If you know a thing about this band, you know they get compared to Springsteen and the E Street Band. Fast forward to 2:25 of this song for the piano/ keyboard breakdown into guitar solo to see where that description comes from. Check the lyrics to see the line about the “grain belt bridge into Minneapolis” for some Springsteenian proper nouns, America type wording. No disrespect to Finn. I love the geography references and knowing what type of bridge it was is nice.

“Gonna walk around and drink some more.” The human pinko board at the party. Bouncing from one circle or person to another trying see see what conversation or vibe or energy is going to be fun or productive or important or even just OK. I’d have to say I still do this, maybe at work parties where you have to be careful not to get stuck in a conversation that you don’t want to be in. I never say, “I’m gonna walk around and drink, ” but since this song came out I’ve hummed it to myself walking away from an awkward conversation.

Minneapolis. Bob Dylan. John Berryman. Prince. Husker Du.Replacements. Solid.

Lyrics

I guess I met her at the party pit
She said those kids she’s with were selling it
So we sailed off on some separate trips
She got pinned down at the party pit

I went away to school that fall
She stuck around with all those stickpin dolls
Sped through the scene until the engine stalled
At some suburban shopping mall

Sailed away on such separate trips
And she got pinned down at the party pit
Sailed away on such separate trips
And she got pinned down at the party pit

I came back to start a band, of course
Saw her walking through the crystal court
She made a scene by the revolving doors
She’s gonna walk around and drink some more

So we walked across that grain belt bridge
Into bright new Minneapolis
She said I think that all those things I did
Were just momentum from the party pit

Sailed away on such separate trips
And she got pinned down at the party pit
Sailed away on such separate trips
And she got pinned down at the party pit

Sailed away on such separate trips
And she got pinned down at the party pit
Sailed away on such separate trips
And she got pinned down and I’m pretty sure we kissed

And I’m pretty sure we kissed

Gonna walk around and drink some more
Gonna walk around and drink some more
Gonna walk around and drink some more
Gonna walk around and drink some more

Gonna walk around and drink some more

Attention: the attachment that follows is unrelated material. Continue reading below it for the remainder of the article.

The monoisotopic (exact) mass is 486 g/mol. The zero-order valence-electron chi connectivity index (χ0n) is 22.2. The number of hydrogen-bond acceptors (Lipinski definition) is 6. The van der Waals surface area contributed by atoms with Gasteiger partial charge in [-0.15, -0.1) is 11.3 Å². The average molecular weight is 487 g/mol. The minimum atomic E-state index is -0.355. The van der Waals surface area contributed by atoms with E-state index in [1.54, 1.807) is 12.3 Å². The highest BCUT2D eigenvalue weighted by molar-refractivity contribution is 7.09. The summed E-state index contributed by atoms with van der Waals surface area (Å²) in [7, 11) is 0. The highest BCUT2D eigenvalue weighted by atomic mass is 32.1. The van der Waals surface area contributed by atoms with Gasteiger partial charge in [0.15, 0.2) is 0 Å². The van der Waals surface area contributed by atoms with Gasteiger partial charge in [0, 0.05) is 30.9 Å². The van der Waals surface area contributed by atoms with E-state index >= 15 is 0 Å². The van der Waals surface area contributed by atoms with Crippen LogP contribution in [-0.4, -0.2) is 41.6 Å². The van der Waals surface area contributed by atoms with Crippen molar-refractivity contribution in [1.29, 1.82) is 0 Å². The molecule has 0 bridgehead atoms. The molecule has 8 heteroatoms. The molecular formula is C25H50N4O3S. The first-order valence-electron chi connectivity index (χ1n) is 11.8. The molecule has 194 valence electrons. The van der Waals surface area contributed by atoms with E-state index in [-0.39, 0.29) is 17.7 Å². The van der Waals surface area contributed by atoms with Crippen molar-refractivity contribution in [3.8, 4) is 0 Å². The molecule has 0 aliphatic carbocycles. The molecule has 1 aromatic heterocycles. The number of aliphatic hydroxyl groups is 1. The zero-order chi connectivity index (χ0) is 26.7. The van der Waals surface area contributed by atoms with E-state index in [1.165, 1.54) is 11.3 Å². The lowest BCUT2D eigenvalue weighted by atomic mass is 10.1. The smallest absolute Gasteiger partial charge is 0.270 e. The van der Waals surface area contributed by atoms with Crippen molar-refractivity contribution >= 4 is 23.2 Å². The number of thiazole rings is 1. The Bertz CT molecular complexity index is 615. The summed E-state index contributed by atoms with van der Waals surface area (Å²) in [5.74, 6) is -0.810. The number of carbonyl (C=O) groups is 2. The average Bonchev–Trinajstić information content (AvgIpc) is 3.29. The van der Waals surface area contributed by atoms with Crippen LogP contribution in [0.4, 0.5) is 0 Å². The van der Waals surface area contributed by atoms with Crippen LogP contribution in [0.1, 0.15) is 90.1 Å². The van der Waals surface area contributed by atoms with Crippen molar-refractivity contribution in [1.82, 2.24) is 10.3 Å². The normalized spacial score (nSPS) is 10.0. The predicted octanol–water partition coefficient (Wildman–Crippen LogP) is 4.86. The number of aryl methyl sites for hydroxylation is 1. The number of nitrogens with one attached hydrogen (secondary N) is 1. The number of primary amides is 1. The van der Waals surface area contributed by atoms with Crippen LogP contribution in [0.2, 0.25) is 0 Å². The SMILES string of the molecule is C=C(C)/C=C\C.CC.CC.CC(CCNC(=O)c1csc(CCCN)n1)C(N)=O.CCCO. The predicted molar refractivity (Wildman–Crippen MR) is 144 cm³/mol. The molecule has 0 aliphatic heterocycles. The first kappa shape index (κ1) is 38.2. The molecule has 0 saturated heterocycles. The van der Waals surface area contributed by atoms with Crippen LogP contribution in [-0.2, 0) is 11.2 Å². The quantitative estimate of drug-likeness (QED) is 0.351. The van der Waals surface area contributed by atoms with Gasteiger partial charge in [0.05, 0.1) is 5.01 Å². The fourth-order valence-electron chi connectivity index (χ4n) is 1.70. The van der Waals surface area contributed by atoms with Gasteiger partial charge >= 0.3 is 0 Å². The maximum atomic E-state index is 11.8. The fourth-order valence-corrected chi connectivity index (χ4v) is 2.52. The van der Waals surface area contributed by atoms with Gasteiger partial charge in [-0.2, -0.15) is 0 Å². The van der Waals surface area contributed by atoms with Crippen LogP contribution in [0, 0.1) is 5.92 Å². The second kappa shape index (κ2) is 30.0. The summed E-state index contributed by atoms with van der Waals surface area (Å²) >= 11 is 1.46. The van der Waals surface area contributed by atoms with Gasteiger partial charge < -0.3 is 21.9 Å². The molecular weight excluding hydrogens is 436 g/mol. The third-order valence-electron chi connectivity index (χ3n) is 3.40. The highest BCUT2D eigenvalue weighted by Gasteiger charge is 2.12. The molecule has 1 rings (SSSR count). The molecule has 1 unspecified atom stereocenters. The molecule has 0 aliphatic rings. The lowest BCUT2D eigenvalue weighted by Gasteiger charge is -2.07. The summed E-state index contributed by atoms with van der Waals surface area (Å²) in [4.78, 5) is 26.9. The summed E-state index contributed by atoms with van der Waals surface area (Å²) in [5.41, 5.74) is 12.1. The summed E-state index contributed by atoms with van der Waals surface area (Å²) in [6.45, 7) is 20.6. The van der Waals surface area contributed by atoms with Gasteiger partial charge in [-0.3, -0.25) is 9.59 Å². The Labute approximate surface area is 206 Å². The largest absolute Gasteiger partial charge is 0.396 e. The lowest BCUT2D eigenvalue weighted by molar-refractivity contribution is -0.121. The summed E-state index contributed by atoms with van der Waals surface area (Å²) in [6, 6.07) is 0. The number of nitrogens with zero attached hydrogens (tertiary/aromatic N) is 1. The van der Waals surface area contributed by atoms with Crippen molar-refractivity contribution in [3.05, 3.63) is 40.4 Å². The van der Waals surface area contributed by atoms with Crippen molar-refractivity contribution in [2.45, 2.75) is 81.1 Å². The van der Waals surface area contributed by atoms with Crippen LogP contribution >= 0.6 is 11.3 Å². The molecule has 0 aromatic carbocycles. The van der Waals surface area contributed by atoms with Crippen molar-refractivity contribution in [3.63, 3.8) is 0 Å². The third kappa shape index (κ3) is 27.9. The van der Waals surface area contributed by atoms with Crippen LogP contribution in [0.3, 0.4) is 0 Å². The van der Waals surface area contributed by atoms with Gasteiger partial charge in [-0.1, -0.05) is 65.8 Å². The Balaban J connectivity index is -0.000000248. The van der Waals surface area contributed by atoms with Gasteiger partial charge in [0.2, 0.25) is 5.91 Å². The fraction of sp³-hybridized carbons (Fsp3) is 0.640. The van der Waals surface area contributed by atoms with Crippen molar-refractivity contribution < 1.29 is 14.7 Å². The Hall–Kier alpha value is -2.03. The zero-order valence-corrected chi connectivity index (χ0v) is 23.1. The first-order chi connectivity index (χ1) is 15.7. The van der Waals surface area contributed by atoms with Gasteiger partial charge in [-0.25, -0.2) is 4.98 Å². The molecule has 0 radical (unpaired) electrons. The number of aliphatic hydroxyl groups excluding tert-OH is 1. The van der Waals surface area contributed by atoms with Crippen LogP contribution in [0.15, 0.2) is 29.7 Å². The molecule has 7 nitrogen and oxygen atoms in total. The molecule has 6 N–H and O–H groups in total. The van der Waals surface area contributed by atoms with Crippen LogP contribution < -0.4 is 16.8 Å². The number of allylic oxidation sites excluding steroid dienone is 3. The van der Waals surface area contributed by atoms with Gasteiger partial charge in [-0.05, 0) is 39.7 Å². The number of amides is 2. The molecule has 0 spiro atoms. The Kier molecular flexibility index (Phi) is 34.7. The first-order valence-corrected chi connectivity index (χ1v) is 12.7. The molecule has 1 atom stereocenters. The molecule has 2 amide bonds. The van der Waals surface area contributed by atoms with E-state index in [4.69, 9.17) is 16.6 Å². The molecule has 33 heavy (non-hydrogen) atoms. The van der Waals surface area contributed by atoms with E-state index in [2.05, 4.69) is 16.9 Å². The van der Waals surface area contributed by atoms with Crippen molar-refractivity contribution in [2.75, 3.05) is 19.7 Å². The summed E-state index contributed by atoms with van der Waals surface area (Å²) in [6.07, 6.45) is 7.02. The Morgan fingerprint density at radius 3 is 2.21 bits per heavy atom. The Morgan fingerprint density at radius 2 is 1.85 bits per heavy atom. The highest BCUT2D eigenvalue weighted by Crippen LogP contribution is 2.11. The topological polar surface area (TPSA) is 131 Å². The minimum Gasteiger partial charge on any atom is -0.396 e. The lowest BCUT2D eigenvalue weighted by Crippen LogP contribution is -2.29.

Gonna walk around and drink some more
I’m gonna walk around and drink some more
Gonna walk around and drink some more

Gonna walk around, gonna walk around
Gonna walk around and drink
Gonna walk around, gonna walk around
Gonna walk around and drink

Gonna walk around, gonna walk around
Gonna walk around and drink

Gonna walk around and drink some more
Gonna walk around and drink some more
Gonna walk around and drink some more
Gonna walk around and drink some more

Song of the Day #11 “Your Love Is So Strong” by The Thermals (2010)

Four different artists have songs on iTunes titled “Your Love is so Strong.” Only one of them, this one by The Thermals, is a sarcastic take on this lyrical riff. Two of the others are blues jams–one seems to be a country-Christian take.

The song is on Personal Life,  their fifth of six records (so far). According to the band, after making short work of the themes of god and death on previous albums, this album set out to fully explain monogamy.

The bass playing in this song is strummed fuzzy and great. The vocals have repeated “Oh oh ohs” which I am a fan of. Over all, it is a fun quick song.

It is possible to read the lyrics in a way other than sarcasm. Your love is so song that it cracks at the slightest touch could be for real. Her love is so strong in the way that her love is all consuming and the thought of it being altered in any way is enough to destroy her. Sounds unhealthy.

Lyrics

Your love is so strong
It cracks at the slightest touch
Your love is so strong
Like nothing it crumbles to dust, to dust

Your love is so strong
And it breaks and [Incomprehensible] in pain
Your love is so strong
Like nothing it melts in the rain

Your love is so wide
Black on every tide, every side

Your love is strong
It shatters at the slightest hum
Your love is so strong
Like nothing it melts in the sun, in the sun

Your love is so strong
It’s only a fear in your eyes
Your love is so strong
It’s only a series of lies

My love is so lost, I’ll sell at any cost
Your love is the seed
It’s the promise I need to be deceived
I need to be deceived, to be deceived

You’re all that I need
I’ll love you so long
Your love is so strong

Read more: The Thermals – Your Love Is So Strong Lyrics | MetroLyrics

Song of the Day #10 “Big Business in Europe” by The Delgados 1996

Scottish band The Delgados bring out today’s song, “Big Business in Europe” from the album Domestiques.  Both the band name and the album title are cycling references, one to a famous Spanish racer and the other to a role on a cycling team. The song is a pop success. I want to sing along to the spoken female vocals and the earnest fuzzy male vocals have the feel of something cool being said. The song feels a little like “Crash,” a favorite song of mine by The Primitives. Looking at the lyrics too closely is unsatisfying, surprisingly so. After listening to the song a dozen times in a row, I had the feeling that this would be an important message.

A little internet digging into what this band is up to reveals an important group of people  who have done a lot to foster independent music and art both in Scotland and beyond. They own a record label, collaborate with visual artists, and create well-received solo albums. I have been listening to their album Hate today on spotify.

Lyrics